Before this, the Luftwaffe had flown in a specialist torpedo bomber unit, Oberst Martin Harlinghausen’s KG 26. On 1/2 March this unit’s aircraft hit the 2,434-ton transport Fabritsius which was damaged so severely that the vessel was written off. The 4,629-ton tanker Kuybyshev was damaged on 3 March in the area to the south of Kerch, and this deprived the defenders of much-needed fuel: the tanker was withdrawn to Novorossiysk, where it was crippled by Junkers Ju 88 bombers of Major Hans-Joachim Ritter’s KG 51 on 13 March. On 18 March, the Ju 88 bombers of the KG 51 sank the 3,689-ton transport Georgiy Dimitrov, and on 23 March there followed further Soviet damage when nine Ju 88 warplanes of the KG 51 sank the minelayers Ostrovskiy and GS-13 as well as a motor torpedo boat in Tuapse harbour. The bombers also damaged the submarines S-33 and D-5. During the evening of the same day, Heinkel He 111 bombers of von Beust’s KG 27 claimed the sinking of one 5,000-ton and two 2,000-ton ships, though Soviet records admitted the loss of only the 2,960-ton steamer V. Chapayev with the loss of 16 crew and 86 soldiers. Bombers of the KG 51 returned to Tuapse on 24 March and sank the transports Yalta and Neva. On 2 April Kuybyshev was intercepted and sunk, and this was so crucial to the operations on the eastern end of Crimea that the Soviet ground forces were ordered to cease all offensive operations and conserve their supplies.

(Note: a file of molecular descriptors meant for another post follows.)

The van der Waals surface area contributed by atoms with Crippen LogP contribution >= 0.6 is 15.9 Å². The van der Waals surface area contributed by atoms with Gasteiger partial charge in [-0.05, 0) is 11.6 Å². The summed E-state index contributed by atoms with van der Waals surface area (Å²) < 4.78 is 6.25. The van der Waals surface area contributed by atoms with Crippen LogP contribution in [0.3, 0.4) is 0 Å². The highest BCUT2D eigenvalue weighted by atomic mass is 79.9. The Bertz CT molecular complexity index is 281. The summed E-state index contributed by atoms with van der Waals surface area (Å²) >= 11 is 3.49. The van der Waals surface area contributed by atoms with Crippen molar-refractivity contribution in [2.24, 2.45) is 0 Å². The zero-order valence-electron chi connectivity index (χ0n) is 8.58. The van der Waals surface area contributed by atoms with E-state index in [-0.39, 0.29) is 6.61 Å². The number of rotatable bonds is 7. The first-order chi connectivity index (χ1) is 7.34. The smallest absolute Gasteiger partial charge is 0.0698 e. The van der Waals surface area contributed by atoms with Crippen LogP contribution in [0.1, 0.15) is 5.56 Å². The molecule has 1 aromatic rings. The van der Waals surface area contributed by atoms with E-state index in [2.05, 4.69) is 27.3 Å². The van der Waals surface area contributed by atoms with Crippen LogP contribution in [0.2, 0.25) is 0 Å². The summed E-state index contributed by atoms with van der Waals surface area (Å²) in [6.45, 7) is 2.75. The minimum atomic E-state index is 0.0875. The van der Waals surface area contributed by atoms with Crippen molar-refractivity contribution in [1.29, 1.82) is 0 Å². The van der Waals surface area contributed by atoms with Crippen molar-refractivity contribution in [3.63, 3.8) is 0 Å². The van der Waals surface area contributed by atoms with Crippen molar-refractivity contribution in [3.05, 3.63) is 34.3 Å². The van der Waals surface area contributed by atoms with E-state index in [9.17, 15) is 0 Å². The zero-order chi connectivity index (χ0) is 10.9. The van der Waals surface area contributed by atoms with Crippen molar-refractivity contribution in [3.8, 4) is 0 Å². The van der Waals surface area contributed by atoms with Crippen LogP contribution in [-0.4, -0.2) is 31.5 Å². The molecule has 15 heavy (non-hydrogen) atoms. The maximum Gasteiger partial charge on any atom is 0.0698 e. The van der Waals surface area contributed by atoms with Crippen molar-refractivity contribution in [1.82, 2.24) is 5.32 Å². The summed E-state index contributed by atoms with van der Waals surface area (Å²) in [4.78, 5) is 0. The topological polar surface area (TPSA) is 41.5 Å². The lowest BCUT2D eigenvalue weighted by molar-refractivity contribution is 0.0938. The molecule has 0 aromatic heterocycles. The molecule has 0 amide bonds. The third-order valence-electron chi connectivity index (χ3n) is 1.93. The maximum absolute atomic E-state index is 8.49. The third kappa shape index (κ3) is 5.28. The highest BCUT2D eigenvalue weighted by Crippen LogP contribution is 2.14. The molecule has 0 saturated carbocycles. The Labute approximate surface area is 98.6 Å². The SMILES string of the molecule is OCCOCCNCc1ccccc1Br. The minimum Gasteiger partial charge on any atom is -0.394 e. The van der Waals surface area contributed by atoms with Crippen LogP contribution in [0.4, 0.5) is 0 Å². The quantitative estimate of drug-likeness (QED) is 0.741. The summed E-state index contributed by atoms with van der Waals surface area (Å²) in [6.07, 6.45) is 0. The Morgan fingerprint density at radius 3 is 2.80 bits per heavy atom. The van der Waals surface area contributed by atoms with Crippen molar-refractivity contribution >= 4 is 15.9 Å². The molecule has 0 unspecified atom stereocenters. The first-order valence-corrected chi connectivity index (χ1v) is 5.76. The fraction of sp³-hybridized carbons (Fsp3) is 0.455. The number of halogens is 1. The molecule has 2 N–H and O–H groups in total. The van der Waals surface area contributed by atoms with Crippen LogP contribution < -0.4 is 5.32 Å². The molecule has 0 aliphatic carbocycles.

In the eight-week air offensive from a time early in February to the end of March, the Black Sea Transport Fleet had been reduced from 43,200 tons of shipping to just 27,400 tons: six transport vessels had been sunk, and another six had been severely damaged and were under repair. On 17 April, warplanes of Harlinghausen’s KG 26 sank the 4,125-ton steamer Svanetiya as she was trying to bring supplies into Sevastopol, and some 535 men were also lost. Worse was to follow. On 19 April, the tanker I. Stalin and three transport vessels were damaged, and two days later the bombers of the KG 55 damaged the minesweeper Komintern and sank a transport ship. It is hardly surprising, therefore, that by this time the Black Sea Fleet’s ability to supply the Soviet forces in Sevastopol at at Kerch had been severely curtailed.
This was, of course, exactly what von Manstein needed as he planned the 8 May launch of ‘Trappenjagd’ to destroy the Soviet lodgement on the Kerch peninsula so that he could concentrate his forces for the ‘Störfang’ capture of Sevastopol at the western end of Crimea.